Communication & Alignment

Lessons in Customer Service from Southwest Airlines

I flew in from Arizona on Sunday. Southwest Airlines from Phoenix to Burbank. For those of you in Southern California, you know the weather was unusually intense for SoCal. It was intensely raining and really windy. It was actually one of the bumpiest flights I’ve ever taken. When we got close to landing in Burbank, we felt the plane (out of nowhere) begin to rise instead of descend, and it felt like we were turning around. The next thing we knew, we heard an announcement that we were about to land in Ontario. We landed in Ontario, and my group decided to rent a car and drive back to the Valley. Others decided to stay on the plane and wait it out to see if the plane would soon take off and fly into Burbank. I’m not sure what happened from there. However, I never felt particularly bad about what happened. It seemed like “one of those things”, and certainly I didn’t blame Southwest for what happened.

I just got this email from a Fred Taylor at Southwest Airlines (I’m pasting it in this Blog in its entirety, because it’s so unbelievable):Greetings from Southwest Airlines:

After reading about the circumstances surrounding your March 20 flight to Burbank, I can imagine your frustration (as well as your apprehension) and I’m sorry for the disappointing travel experience.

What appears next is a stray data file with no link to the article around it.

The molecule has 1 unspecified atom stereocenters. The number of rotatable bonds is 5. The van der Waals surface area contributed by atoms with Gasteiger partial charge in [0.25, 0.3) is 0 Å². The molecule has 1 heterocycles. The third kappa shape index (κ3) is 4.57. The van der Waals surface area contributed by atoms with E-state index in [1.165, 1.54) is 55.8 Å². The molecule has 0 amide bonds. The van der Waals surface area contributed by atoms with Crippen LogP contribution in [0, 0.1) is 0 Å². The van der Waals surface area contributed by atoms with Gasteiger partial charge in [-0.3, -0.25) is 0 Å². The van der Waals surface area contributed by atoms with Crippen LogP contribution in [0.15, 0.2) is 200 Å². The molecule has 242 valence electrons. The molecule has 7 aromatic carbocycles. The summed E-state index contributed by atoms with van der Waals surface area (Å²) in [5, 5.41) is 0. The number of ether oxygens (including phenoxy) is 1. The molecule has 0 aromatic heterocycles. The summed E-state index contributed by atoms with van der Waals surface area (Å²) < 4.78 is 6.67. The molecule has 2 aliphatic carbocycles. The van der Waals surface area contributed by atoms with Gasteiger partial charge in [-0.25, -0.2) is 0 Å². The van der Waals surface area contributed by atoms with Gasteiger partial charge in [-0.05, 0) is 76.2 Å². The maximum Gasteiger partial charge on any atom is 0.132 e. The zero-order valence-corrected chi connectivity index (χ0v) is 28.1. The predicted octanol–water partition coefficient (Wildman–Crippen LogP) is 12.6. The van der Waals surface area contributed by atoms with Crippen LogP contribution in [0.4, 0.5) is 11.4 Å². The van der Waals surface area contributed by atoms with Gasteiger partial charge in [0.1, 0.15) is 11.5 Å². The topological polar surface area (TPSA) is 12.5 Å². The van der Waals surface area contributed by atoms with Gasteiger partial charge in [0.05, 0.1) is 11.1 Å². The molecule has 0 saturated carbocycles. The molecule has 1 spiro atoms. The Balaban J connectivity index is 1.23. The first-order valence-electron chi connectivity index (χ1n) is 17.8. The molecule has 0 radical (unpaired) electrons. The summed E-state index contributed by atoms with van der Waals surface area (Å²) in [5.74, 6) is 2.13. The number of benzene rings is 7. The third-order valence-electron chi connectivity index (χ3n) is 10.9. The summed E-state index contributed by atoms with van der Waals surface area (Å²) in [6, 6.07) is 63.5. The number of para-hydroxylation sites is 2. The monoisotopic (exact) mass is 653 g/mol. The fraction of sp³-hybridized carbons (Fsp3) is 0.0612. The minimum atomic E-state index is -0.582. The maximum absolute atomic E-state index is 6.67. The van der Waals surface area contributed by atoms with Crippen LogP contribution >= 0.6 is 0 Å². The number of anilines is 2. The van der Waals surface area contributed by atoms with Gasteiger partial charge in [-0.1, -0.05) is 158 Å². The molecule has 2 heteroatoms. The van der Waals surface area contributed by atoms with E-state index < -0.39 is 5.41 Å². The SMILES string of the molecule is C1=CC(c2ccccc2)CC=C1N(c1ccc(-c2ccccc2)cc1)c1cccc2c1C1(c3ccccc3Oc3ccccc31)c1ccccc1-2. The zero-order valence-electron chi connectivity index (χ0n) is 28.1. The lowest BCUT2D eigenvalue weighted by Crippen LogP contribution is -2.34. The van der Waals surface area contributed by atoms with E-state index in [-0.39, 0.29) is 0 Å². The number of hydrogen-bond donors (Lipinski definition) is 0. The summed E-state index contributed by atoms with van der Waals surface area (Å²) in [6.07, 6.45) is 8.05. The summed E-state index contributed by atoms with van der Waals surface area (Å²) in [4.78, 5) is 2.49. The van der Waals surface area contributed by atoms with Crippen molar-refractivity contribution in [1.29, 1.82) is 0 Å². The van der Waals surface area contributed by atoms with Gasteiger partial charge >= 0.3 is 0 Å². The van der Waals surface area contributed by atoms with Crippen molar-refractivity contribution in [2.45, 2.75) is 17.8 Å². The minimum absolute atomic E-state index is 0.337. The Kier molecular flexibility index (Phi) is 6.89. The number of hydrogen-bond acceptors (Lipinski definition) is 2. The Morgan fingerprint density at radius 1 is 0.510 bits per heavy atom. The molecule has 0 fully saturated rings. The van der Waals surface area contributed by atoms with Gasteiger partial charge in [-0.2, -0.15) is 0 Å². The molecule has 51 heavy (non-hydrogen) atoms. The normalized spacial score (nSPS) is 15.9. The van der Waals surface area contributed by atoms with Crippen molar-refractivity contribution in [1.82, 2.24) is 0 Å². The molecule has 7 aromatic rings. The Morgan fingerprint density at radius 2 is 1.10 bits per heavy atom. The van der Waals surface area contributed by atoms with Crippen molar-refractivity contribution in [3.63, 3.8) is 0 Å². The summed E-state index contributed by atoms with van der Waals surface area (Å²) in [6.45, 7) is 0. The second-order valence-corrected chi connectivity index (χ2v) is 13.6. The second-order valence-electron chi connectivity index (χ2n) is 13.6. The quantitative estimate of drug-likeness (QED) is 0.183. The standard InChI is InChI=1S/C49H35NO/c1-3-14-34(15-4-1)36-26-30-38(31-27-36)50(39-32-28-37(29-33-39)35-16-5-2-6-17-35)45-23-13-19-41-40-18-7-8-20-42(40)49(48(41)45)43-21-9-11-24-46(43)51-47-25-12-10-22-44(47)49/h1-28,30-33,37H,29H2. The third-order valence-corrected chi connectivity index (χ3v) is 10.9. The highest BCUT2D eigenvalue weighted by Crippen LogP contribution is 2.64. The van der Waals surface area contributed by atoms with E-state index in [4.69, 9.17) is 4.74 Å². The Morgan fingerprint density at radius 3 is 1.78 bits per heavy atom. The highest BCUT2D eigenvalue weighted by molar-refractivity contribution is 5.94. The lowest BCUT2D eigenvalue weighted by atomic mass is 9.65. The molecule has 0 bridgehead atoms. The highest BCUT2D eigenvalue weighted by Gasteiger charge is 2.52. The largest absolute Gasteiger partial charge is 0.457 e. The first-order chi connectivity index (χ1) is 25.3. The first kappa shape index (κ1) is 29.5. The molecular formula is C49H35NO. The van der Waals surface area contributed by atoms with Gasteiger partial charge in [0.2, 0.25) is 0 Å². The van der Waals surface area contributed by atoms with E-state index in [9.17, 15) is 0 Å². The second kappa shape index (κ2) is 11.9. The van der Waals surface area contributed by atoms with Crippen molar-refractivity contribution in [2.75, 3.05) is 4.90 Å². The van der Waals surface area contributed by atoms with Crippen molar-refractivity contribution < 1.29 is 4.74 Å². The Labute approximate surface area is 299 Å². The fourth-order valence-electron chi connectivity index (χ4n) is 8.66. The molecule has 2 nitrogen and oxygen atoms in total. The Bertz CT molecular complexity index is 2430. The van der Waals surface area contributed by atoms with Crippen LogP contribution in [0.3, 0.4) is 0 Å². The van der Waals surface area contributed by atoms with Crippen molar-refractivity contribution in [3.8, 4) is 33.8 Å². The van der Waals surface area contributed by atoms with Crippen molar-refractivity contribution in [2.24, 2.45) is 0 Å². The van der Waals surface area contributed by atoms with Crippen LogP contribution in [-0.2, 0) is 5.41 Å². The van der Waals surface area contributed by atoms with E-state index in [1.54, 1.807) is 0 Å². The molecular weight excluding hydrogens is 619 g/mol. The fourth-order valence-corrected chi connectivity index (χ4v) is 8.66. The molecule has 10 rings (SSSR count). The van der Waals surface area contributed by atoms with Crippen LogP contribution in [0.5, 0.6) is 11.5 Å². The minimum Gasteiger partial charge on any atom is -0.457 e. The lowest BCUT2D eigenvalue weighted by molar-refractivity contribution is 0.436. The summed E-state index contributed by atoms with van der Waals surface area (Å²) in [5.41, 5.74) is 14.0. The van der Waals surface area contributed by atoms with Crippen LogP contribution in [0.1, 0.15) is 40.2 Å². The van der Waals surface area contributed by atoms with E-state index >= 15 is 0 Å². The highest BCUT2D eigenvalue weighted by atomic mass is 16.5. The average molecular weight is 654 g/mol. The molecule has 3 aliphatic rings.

Naturally, the diversions were taxing (to say the least) and, of course, the limited alternatives to accommodate everyone really made for an exhausting day. And though I can write pages explaining the details about how this happened, the fact of the matter is you didn’t receive the type of service that you (and we) expect from Southwest Airlines.

In addition to my sincere apologies, and in an effort to try to restore some of the goodwill that we may have lost, I am sending a LUV Voucher (separately, but to the same e-mail address) to try to “make up” for our shortcomings. Of course, measuring the total amount of each person’s inconvenience is difficult to do; but I ask you to please accept this gesture and give us another chance to provide you with far better trips in the days ahead.

Sincerely, Fred Taylor, Jr.

Not to overstate this, but this is one of the greatest emails I’ve ever received. There is so much to learn from it, I feel like you could base an entire business class on the whole thing – personal, apologetic, taking responsibility, not making excuses, and providing a financial benefit. Wow. This might be something that a lot of great companies do (and something that Southwest does all the time), but I’ve never seen it.

And, I don’t know Fred Taylor, but I’ve decided I like him. I looked up his profile on Linked In and found this as part of his job description:

Anticipate potential operational irregularities; implement contingency plans to minimize Customer inconvenience; and develop proactive communication services that keep our Customers informed about interruptions in the Company’s scheduled service.

Yes!!!!! Fred – you’re invited to our company holiday party this year. Oh, and I’ll be flying Southwest quite a bit….

Original Article on Customer Service 101 & Southwest Airlines

Category: Communication & Alignment

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About the Author: David Faye

David is the CEO of Faye Business Systems Group, a professional services firm dedicated to helping growing companies optimize their use of technology. An executive and leader with broad experience in buil…

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